I think all three solutions would make a really sharp, commercial looking disc face. Don't be afraid to combine some ideas. There are certainly more than 3 solutions to this common problem. This is just a starting point to help you find the right design choices for your project. Stay tuned as I explore more solutions for your design dilemmas.
In this evolving world of marketing via the internet, it's obvious that one of the most important things you can do to market your product, whether it is a band or a physical product, is to be seen online. We all want to improve our search results. Duh, right?
I don't want to pretend to be some online guru who knows all about "Search Engine Optimization". I'm not, but all you have to do is search for the keyword SEO and you will be swamped with all sorts of advice and opinions. I know this because I've been there. Done that. There is lots of good advice as well as bad advice. The tough part is figuring out what is best for you and your product. It is a never ending pursuit that is always changing. But don't be discouraged because Google or whoever you search with is ultimately interested in delivering the best possible search results for the keywords that you enter. So, if you build a good site and follow some basic rules you will eventually do well.
So let's focus on one area that we can all improve on, Social Networks. I'm talking about Facebook, Twitter, Google+, Instagram, LinkedIn, Pinterest, etc. The basic rule for all of these is the more activity andfollowers you have the better you will do in search results.
Activity means you should post regularly. Notice, I didn't say daily or weekly but regularly. Pick a schedule you can achieve and try to stick with it. The other factor is how many people you interact with. Search engines will add points for you if you have a following. Whether it's page Likes on Facebook or Instagram, followers on Twitter or whatever the particular buzz word is on each of these networks, quantity is important. Try to get as many people as possible to show interest in you or your product. Ask people to follow you and share your pages. In return, do the same for them.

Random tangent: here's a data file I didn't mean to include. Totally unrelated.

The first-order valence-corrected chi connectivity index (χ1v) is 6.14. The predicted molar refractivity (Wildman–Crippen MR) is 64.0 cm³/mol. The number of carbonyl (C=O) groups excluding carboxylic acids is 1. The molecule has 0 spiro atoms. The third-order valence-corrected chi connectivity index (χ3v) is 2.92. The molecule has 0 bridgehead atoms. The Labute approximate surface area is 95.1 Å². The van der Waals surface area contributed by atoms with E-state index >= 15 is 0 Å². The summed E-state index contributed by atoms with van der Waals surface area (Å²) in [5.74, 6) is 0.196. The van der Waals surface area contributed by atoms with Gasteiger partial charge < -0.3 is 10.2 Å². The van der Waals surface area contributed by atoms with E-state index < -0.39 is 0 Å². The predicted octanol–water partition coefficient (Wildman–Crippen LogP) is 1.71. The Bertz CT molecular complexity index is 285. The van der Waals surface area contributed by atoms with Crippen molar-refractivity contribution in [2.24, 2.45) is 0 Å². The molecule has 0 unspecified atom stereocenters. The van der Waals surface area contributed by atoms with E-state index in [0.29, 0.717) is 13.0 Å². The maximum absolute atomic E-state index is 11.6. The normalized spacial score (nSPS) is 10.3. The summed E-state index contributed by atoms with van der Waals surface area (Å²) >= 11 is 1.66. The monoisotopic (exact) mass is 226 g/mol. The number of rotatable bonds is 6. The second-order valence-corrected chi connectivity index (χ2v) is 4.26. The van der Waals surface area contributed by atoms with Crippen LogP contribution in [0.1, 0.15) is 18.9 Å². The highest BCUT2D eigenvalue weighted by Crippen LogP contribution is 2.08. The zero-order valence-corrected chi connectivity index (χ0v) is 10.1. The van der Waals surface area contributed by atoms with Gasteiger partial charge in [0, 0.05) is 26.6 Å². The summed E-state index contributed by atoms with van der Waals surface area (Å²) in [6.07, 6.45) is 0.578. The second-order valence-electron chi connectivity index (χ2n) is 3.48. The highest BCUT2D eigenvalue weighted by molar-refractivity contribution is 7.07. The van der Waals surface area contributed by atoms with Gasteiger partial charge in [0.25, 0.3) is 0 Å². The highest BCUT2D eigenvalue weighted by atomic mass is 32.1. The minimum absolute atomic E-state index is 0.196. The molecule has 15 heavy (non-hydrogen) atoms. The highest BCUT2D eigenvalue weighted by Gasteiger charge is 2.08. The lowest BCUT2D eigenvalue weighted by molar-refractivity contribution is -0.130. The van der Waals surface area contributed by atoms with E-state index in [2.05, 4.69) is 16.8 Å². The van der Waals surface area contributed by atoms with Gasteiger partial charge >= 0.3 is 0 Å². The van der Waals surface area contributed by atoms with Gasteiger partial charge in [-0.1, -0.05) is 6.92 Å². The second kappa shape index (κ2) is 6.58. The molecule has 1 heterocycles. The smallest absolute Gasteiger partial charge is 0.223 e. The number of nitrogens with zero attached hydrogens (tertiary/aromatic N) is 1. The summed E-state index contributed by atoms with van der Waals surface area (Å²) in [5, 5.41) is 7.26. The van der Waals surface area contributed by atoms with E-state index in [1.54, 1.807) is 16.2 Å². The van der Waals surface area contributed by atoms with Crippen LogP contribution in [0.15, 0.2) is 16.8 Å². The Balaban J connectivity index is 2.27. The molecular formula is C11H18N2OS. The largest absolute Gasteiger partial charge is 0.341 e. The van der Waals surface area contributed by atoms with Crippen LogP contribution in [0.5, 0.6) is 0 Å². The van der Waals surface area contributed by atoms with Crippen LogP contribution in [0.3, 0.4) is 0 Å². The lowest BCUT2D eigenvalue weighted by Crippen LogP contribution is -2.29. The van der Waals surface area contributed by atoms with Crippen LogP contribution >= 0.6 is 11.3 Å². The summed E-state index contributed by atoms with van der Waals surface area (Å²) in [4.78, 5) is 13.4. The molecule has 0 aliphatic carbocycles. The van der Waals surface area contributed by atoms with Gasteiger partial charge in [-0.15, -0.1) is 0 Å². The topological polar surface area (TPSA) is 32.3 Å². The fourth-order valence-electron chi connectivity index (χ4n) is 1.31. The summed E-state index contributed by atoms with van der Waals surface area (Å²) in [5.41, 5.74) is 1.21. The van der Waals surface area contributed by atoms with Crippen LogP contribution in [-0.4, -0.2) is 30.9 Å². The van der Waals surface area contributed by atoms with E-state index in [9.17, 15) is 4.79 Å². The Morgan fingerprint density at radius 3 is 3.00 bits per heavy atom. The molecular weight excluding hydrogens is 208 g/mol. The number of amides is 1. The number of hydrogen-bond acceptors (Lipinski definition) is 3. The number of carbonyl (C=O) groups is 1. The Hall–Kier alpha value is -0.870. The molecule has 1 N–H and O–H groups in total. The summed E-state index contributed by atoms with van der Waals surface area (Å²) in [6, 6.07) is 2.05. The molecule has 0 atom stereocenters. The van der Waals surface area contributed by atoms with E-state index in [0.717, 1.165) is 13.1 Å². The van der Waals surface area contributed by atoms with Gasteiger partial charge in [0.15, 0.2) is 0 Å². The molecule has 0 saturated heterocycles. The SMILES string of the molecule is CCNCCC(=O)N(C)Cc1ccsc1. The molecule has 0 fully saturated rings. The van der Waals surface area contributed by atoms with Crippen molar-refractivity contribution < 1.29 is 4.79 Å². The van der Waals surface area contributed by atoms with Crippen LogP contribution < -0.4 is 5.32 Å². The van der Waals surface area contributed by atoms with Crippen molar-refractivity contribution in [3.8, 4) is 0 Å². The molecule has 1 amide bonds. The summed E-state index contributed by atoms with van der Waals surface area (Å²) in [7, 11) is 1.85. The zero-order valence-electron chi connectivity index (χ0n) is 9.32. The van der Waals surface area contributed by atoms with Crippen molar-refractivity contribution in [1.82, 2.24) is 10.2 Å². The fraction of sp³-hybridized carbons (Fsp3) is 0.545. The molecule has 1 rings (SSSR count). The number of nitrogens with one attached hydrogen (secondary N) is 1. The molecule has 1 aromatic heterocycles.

To get started we would be more than happy to follow you. Just let us know your page or pages that you would like to share with us and consider it done. Do this for your friends and business associates as often as you can. It builds good relationships and helps everyone prosper.
So now that you are feeling inspired, how about showing us some love here at CD-Lab? Or maybe even a review? Here's our links:
See, that's not so hard is it?
I'm Donna Palmer and I've been helping clients manage their optical disc projects and meeting their deadlines for some time now. In fact, CD-Lab has been in the optical disc business for 17 years. A graphic designer by trade, I know all the tricks and shortcuts and can demistify the design process. I love expanding the knowledge of my clients and learn from every project we do. This is a place to share some of that insight with you. Please join me.